Antarctica: not just an icy wasteland

It’s a vast continent that pretty much everyone has heard of. It’s mostly snowy and white, it has penguins, and reaching the south pole at its centre is one of the big adventures that many explorers aim for.

But there’s a lot more to this fascinating continent than that!

 

Does anything live in Antarctica?

Yes! Lots of wildlife calls the vast, icy continent home. Although most people are familiar with pictures of ice sheets and icebergs and snowdrifts, there are rocky areas – particularly around the coastline. These areas are home to birds like various species of albatross, petrels, gulls and terns. The penguin is probably one of Antarctica’s most famous animals, and there are 8 species in total that live actually on Antarctica itself or one of its nearby surrounding islands. These include the Emperor Penguin, which is the only animal in Antarctica to breed there too.

The elephant seal has an unusually snout-like nose http://www.photolib.noaa.gov/bigs/sanc0019.jpg

There are 7 species of seal, including the mighty Elephant Seal and the fearsome Leopard Seal. The icy waters are also home to whales which roam throughout the oceans of the Southern Hemisphere: gargantuan Blue Whales are the biggest of these, growing up to 24 meters! It’s not just big animal though: there are plenty of little things too, like nematode worms and earthworms and a type of wingless midge. Moss, liverworts and lichens are the only type of plant life that can survive the extreme environments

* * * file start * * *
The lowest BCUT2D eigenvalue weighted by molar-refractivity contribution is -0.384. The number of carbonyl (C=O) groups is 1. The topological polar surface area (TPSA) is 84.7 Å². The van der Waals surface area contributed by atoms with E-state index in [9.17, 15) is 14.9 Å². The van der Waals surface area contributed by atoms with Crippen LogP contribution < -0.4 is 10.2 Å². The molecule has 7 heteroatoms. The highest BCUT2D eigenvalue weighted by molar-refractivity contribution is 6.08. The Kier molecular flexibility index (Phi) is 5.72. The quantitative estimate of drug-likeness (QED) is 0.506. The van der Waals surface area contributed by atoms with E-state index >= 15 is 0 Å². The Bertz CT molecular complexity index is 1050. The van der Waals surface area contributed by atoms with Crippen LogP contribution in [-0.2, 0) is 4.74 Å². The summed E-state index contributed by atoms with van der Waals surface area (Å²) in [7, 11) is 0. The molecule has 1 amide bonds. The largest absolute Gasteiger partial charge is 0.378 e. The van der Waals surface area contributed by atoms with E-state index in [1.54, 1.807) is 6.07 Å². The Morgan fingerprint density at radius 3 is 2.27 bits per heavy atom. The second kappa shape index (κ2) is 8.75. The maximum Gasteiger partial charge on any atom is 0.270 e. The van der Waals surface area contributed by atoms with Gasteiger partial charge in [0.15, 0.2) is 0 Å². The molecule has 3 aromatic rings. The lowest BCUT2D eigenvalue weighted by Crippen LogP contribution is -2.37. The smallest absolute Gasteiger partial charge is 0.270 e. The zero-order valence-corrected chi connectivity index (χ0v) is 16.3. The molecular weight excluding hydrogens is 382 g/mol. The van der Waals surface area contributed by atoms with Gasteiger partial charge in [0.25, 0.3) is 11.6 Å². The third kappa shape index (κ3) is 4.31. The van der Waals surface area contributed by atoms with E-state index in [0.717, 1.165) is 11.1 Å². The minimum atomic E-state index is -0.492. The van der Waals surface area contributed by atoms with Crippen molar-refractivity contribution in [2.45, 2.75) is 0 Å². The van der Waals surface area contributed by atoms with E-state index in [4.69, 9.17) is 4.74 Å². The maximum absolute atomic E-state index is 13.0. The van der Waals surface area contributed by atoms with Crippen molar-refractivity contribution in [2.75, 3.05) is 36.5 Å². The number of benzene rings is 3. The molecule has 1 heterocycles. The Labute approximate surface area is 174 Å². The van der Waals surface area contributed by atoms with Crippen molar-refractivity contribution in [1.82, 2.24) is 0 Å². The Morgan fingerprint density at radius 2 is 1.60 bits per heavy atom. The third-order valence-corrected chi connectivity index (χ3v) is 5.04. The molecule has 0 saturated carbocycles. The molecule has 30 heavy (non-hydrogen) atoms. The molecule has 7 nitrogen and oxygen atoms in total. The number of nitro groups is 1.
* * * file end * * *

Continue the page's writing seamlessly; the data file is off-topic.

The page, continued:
People on Antarctica

Despite the challenging environment, there are often quite a few people on Antarctica. The vast majority of people are there during the Antarctic summer, when the days are longer and the temperature isn’t quite as horrifically cold – though it’s still VERY cold!

Some of them are adventurers and explorers, hoping to cross the continent or reach the South Pole, like the explorer Sir Robert Swan, or Roots & Shoots ambassador Erasto Njavike.   Others are scientists and researchers and the staff that help them at various base camps located around Antarctica, run by the Antarctic research teams from various countries.

The Rothera Base Station, one of the British Antarctic Survey’s bases on the icy continent.
By User Dconnor9 – Own work, CC BY-SA 2.5, https://commons.wikimedia.org/w/index.php?curid=4395595

The British Antarctic Survey has the Rothera and Halley IV stations. At Rothera during the summer, there can be 100 people at the base, while in the winter only 22 people are there to keep it running. Halley IV is actually located on the thick ice shelf off the coast of the mainland, and has a peak of 70 people during the summer and 14 in the winter.

The British Antarctic Survey logo

Researchers at both stations, and others, work on things like observing Earth and space weather, the marine ecosystem around Antarctica, how the ice is responding to changing temperatures and more.

A time capsule